The information provided here applies to Medicare coding. Be sure to check with your Medicare Administrative Contractor (MAC) for additional information and clarification on these and other items. You should also contact your local insurance carriers to determine if private insurers follow Medicare's lead on all coding matters.
October 1st ICD-10 Transition Nears
With the introduction of legislation in Congress and prior postponements, I was beginning to wonder if the transition to the new International Classification of Diseases, 10th Edition, Diagnosis and Procedure Codes (ICD-10) was ever going to happen. Following a recent joint announcement by the American Medical Association (AMA) and the Centers for Medicare and Medicaid Services (CMS), it appears all but certain that the transition to ICD-10 will take place on October 1.
In the joint statement, CMS and the AMA outlined a transition plan over the next few months that will include the release of webinars and other educational materials to help providers make the transition from ICD-9 to ICD-10. In addition to the release of educational resources, CMS has agreed to name an ICD-10 ombudsman to help physicians and providers with issues that arise out of the transition to the new code set.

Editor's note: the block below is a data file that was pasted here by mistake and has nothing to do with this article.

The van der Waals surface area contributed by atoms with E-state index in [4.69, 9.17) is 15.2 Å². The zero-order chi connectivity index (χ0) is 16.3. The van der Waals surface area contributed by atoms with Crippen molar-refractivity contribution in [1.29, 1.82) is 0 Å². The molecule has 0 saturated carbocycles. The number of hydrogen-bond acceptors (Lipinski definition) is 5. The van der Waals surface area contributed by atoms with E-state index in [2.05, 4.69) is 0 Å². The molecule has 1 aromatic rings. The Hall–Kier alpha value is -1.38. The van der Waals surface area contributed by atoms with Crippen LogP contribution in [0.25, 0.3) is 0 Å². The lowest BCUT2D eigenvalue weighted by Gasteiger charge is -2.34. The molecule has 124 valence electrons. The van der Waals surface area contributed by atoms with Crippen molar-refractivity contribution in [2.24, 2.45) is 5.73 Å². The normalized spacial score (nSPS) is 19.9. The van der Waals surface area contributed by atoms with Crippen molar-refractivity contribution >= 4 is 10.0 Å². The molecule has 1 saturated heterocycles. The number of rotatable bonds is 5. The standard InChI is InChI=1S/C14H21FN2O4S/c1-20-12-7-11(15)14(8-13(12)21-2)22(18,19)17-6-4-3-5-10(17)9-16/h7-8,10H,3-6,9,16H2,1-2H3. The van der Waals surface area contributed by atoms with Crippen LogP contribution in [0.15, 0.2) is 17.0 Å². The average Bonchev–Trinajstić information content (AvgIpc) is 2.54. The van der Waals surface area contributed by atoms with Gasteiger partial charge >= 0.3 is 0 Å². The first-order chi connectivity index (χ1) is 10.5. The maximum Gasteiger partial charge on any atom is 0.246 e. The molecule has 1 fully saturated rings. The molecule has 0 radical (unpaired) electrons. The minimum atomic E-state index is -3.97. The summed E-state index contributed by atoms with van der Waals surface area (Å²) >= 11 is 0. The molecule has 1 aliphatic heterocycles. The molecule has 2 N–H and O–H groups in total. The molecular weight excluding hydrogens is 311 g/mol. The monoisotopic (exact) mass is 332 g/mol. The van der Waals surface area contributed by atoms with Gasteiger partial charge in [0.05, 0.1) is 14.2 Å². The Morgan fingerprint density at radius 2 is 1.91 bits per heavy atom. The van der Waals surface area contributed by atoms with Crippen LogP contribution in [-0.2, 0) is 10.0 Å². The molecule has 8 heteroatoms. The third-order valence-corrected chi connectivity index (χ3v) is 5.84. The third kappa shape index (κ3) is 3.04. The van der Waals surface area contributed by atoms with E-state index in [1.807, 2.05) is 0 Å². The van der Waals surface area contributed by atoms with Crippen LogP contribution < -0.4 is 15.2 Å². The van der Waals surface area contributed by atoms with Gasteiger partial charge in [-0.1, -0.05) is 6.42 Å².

As outlined in the joint statement, it appears that for the first 12 months of ICD-10 use there will be an allowance for a degree of non-specificity. Specifically, as part of the transition to ICD-10 coding, CMS may not deny claims billed under Medicare Part B that use a wrong ICD-10 code so long as the code is in the right category. Similarly, there will be no penalty under quality reporting programs for use of an incorrect code that is from the correct category. You can learn more by visiting https://www.cms.gov/Medicare/Coding/ICD10/Clarifying-Questions-and-Answ… .
If you have been waiting for a sign that ICD-10 will be implemented on October 1, 2015, consider yourself on notice. If you have not started preparing, it is imperative that you do so immediately.